Holidays & Festivals
Lovin' the Harvest with Mabon
Balance the Seasons
of Light and Dark
by Deborah Blake
If you take a good look at traditional Pagan rituals and holidays, you will see that many of them revolve around the necessities of survival. A good harvest season could make the difference between life and death, and so there are not one, or two, but three Pagan holidays designated as harvest festivals.
The first, Lammas, celebrates grain and the beginning of the harvest. The third, Samhain, is the last harvest festival, and as such can be somewhat bittersweet, as we brace ourselves for the darker half of the year. To me, the central one — Mabon, also known as the Autumn Equinox — is the most joyous of all. Observed on or around September 21st, Mabon is one of two days of the year when the darkness and the light are in perfect balance (the other being Ostara, the Spring Equinox). This holiday is the perfect time to take a good look at the balance — or lack of it — in your life.
Are you spending all your time working, and little of it doing the things that fill you with joy? Do you focus on what you don’t have instead of appreciating what you do have? What can you do to shift the balance so that you are healthier, happier, and ready for the darker seasons which are (oh yes, they are) right around the corner?
Mabon is considered to be the Witches’ Thanksgiving, so be sure to take some time to thank the Earth for all Her gifts and appreciate your blessings: friends, family, food, a roof over your head, a job, whatever. Add up the positives and give yourself over to gratitude, if only for one day. While you’re at it, host an Autumn Equinox party for your friends, and serve this easy and inexpensive dish.
- 1 can of refried black beans
- 1 can white beans (Great Northern or any other kind), mashed
- ½ c. salsa (or fresh tomatoes if you prefer)
- Juice of ½ lemon
- 2 cloves chopped fresh garlic
- 3 T chopped fresh parsley
- 2 T fresh dill (or 2 tsp dried)
- ½ c. sour cream or greek yogurt
- Corn tortilla chips for dipping (corn is one of the foods celebrated at Mabon).
You will make two bean dips, one dark and one light. For the dark dip, combine the refried black beans, salsa/tomatoes, half the lemon juice, parsley, half the garlic, and half the sour cream/yogurt. Mix well and set aside.
For the light dip, combine mashed white beans, half the lemon juice, dill, half the garlic and the other half of the sour cream or yogurt. Mix well. Put the dips in two bowls side-by-side. Or, if you want to get fancy, put them in one bowl in the classic Yin/Yang shape. Enjoy with friends!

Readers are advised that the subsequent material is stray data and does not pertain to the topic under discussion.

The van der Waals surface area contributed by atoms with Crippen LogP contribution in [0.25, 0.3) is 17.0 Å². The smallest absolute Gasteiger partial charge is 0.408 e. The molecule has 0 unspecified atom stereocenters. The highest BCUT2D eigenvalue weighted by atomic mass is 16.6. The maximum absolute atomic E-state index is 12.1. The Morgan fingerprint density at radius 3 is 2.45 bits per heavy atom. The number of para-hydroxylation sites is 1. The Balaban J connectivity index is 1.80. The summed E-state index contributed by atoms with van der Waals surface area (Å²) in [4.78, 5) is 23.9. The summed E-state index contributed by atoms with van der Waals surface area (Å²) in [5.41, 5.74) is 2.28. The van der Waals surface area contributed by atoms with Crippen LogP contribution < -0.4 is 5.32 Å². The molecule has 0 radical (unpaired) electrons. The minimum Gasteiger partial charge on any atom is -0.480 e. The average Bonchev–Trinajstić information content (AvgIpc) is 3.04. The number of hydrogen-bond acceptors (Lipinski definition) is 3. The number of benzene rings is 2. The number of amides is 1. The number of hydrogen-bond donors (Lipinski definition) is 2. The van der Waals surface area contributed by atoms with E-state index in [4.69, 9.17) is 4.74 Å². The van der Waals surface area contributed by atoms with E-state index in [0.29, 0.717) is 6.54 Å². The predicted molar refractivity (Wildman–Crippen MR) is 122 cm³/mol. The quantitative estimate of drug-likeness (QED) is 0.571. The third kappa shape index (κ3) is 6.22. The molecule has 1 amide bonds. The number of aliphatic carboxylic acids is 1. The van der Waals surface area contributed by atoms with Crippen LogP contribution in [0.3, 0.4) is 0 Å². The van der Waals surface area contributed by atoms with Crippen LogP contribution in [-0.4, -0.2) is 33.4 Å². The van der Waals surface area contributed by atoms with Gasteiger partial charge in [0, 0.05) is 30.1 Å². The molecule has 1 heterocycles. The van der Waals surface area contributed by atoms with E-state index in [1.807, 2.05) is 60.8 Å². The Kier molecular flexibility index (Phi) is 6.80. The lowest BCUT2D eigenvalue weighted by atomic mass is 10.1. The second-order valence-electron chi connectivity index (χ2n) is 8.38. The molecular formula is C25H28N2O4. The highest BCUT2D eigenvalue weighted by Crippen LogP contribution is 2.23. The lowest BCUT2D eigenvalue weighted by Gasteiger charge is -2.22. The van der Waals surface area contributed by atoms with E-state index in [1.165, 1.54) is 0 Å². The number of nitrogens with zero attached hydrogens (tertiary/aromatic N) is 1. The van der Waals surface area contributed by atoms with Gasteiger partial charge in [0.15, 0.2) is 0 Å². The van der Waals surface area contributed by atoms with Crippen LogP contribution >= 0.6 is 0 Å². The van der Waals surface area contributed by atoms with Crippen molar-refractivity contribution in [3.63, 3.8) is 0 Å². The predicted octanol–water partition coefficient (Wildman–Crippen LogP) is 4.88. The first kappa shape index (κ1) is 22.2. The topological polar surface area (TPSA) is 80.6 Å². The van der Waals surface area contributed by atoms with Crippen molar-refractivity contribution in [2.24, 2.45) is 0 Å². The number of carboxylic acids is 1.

Do this project (either as a solitary or in a group) to connect with the balancing aspect of Mabon.
- cardboard or stiff paper
- aluminum foil
- pens, pencils, markers, or crayons
- decorations (glitter, foil, whatever; use your imagination!)
- glue (if necessary for decorations)
Years ago, I had an boyfriend who had a homemade pyramid suspended above his bed on a string. At the time, I thought this was a little crazy, but the pyramid shape has been associated with power for centuries, and now I’m thinking there might have been a method to his madness!
To make the pyramid, simply cut four triangles out of cardboard or any heavy paper (you want it to be fairly stiff, so it will keep its shape). On what will be the inside of your pyramid (the side that won’t be seen once you tape it together), write down or draw pictures of the elements of your life that you would like to be in balance. For instance, you may write “work” on one piece, “family” on another, “spiritual life,” on a third, and so forth.
Once you have done this, tape the cardboard together so you have three pieces attached, tie a knot in the string so it won’t pull through, put the knot inside the pyramid (so the string is outside and up), then tape the last side together to form your completed pyramid. Now cover the outside with shiny aluminum foil, and decorate as desired. (Make sure that you can still see the words inside.)
Hang your pyramid over your bed, over your altar, or in any spot where you might sit and meditate. If you don’t want to put it up permanently, it should be light enough to tape up when you need to sit under it for a bit and meditate on balance or pull in some energy. Remember to take some time periodically to sit under your pyramid and focus on balance. Make it on the Equinox, to be sure that some of the holiday’s wonderful energy gets stored inside to be called on during the darker months ahead.
DEBORAH BLAKE is a Wiccan high priestess living in upstate New York. Deborah is the author of three books from Llewellyn: Circle, Coven & Grove: A Year of Magickal Practice (2007), Everyday Witch A to Z: An Amusing, Inspiring & Informative Guide to The Wonderful World of Witchcraft (2008), and The Goddess is in the Details (2009).
» Originally published in Witches&Pagans #23
Support Your Path —
Subscribe to Witches&Pagans magazine.